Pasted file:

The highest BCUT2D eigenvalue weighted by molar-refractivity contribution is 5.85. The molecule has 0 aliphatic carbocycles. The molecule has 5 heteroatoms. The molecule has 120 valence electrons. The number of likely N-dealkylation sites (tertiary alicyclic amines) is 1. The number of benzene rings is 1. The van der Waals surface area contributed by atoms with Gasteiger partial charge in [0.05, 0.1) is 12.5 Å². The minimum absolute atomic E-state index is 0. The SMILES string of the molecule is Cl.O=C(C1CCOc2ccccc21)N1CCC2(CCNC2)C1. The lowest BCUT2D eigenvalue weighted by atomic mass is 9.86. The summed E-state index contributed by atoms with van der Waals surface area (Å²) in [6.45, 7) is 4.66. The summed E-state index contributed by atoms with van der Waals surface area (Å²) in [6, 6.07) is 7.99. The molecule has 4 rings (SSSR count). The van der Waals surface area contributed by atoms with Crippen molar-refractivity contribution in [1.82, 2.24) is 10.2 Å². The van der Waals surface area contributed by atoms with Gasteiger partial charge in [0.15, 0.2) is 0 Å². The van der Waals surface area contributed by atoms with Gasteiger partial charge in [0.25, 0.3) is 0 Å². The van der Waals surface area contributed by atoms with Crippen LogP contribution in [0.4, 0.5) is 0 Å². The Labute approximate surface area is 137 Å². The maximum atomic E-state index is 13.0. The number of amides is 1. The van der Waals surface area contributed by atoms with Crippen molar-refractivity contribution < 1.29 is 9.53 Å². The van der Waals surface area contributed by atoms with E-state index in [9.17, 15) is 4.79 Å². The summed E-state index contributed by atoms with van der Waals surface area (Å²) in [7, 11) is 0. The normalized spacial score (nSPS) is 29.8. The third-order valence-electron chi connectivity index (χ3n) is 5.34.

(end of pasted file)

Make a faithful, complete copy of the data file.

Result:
The highest BCUT2D eigenvalue weighted by molar-refractivity contribution is 5.85. The molecule has 0 aliphatic carbocycles. The molecule has 5 heteroatoms. The molecule has 120 valence electrons. The number of likely N-dealkylation sites (tertiary alicyclic amines) is 1. The number of benzene rings is 1. The van der Waals surface area contributed by atoms with Gasteiger partial charge in [0.05, 0.1) is 12.5 Å². The minimum absolute atomic E-state index is 0. The SMILES string of the molecule is Cl.O=C(C1CCOc2ccccc21)N1CCC2(CCNC2)C1. The lowest BCUT2D eigenvalue weighted by atomic mass is 9.86. The summed E-state index contributed by atoms with van der Waals surface area (Å²) in [6.45, 7) is 4.66. The summed E-state index contributed by atoms with van der Waals surface area (Å²) in [6, 6.07) is 7.99. The molecule has 4 rings (SSSR count). The van der Waals surface area contributed by atoms with Crippen molar-refractivity contribution in [1.82, 2.24) is 10.2 Å². The van der Waals surface area contributed by atoms with Gasteiger partial charge in [0.15, 0.2) is 0 Å². The van der Waals surface area contributed by atoms with Gasteiger partial charge in [0.25, 0.3) is 0 Å². The van der Waals surface area contributed by atoms with Crippen LogP contribution in [0.4, 0.5) is 0 Å². The Labute approximate surface area is 137 Å². The maximum atomic E-state index is 13.0. The number of amides is 1. The van der Waals surface area contributed by atoms with Crippen molar-refractivity contribution < 1.29 is 9.53 Å². The van der Waals surface area contributed by atoms with E-state index in [9.17, 15) is 4.79 Å². The summed E-state index contributed by atoms with van der Waals surface area (Å²) in [7, 11) is 0. The normalized spacial score (nSPS) is 29.8. The third-order valence-electron chi connectivity index (χ3n) is 5.34.